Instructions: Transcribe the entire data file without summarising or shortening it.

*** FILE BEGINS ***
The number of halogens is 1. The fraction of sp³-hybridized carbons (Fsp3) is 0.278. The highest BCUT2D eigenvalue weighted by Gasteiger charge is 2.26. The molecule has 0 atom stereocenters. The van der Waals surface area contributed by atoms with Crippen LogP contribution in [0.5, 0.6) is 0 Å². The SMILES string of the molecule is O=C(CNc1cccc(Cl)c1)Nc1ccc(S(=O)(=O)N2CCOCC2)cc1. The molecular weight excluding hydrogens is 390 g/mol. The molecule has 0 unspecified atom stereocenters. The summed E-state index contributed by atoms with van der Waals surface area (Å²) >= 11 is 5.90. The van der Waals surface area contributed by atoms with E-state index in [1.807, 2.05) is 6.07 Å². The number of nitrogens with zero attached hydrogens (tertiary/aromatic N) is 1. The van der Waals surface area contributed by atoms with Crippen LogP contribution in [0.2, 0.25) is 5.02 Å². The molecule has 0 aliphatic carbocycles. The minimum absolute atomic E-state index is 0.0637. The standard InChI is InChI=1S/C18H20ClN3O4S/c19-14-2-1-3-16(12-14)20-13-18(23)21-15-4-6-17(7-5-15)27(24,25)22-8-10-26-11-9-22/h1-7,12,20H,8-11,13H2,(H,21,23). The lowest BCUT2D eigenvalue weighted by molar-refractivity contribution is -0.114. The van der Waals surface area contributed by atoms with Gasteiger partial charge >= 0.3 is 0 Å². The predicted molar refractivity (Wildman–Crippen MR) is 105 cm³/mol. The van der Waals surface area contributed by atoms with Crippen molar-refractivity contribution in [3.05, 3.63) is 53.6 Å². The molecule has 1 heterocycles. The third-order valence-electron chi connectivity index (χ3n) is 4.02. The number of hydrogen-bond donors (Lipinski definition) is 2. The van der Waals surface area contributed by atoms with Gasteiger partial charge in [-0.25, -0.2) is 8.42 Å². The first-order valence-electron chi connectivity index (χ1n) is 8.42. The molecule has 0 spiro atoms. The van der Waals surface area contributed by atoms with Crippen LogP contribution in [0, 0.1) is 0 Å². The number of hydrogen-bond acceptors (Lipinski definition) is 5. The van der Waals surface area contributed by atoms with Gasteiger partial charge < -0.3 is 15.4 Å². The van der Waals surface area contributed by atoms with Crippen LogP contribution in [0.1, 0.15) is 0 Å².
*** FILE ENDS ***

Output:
The number of halogens is 1. The fraction of sp³-hybridized carbons (Fsp3) is 0.278. The highest BCUT2D eigenvalue weighted by Gasteiger charge is 2.26. The molecule has 0 atom stereocenters. The van der Waals surface area contributed by atoms with Crippen LogP contribution in [0.5, 0.6) is 0 Å². The SMILES string of the molecule is O=C(CNc1cccc(Cl)c1)Nc1ccc(S(=O)(=O)N2CCOCC2)cc1. The molecular weight excluding hydrogens is 390 g/mol. The molecule has 0 unspecified atom stereocenters. The summed E-state index contributed by atoms with van der Waals surface area (Å²) >= 11 is 5.90. The van der Waals surface area contributed by atoms with E-state index in [1.807, 2.05) is 6.07 Å². The number of nitrogens with zero attached hydrogens (tertiary/aromatic N) is 1. The van der Waals surface area contributed by atoms with Crippen LogP contribution in [0.2, 0.25) is 5.02 Å². The molecule has 0 aliphatic carbocycles. The minimum absolute atomic E-state index is 0.0637. The standard InChI is InChI=1S/C18H20ClN3O4S/c19-14-2-1-3-16(12-14)20-13-18(23)21-15-4-6-17(7-5-15)27(24,25)22-8-10-26-11-9-22/h1-7,12,20H,8-11,13H2,(H,21,23). The lowest BCUT2D eigenvalue weighted by molar-refractivity contribution is -0.114. The van der Waals surface area contributed by atoms with Gasteiger partial charge >= 0.3 is 0 Å². The predicted molar refractivity (Wildman–Crippen MR) is 105 cm³/mol. The van der Waals surface area contributed by atoms with Crippen molar-refractivity contribution in [3.05, 3.63) is 53.6 Å². The molecule has 1 heterocycles. The third-order valence-electron chi connectivity index (χ3n) is 4.02. The number of hydrogen-bond donors (Lipinski definition) is 2. The van der Waals surface area contributed by atoms with Gasteiger partial charge in [-0.25, -0.2) is 8.42 Å². The first-order valence-electron chi connectivity index (χ1n) is 8.42. The molecule has 0 spiro atoms. The van der Waals surface area contributed by atoms with Crippen LogP contribution in [0, 0.1) is 0 Å². The number of hydrogen-bond acceptors (Lipinski definition) is 5. The van der Waals surface area contributed by atoms with Gasteiger partial charge < -0.3 is 15.4 Å². The van der Waals surface area contributed by atoms with Crippen LogP contribution in [0.1, 0.15) is 0 Å².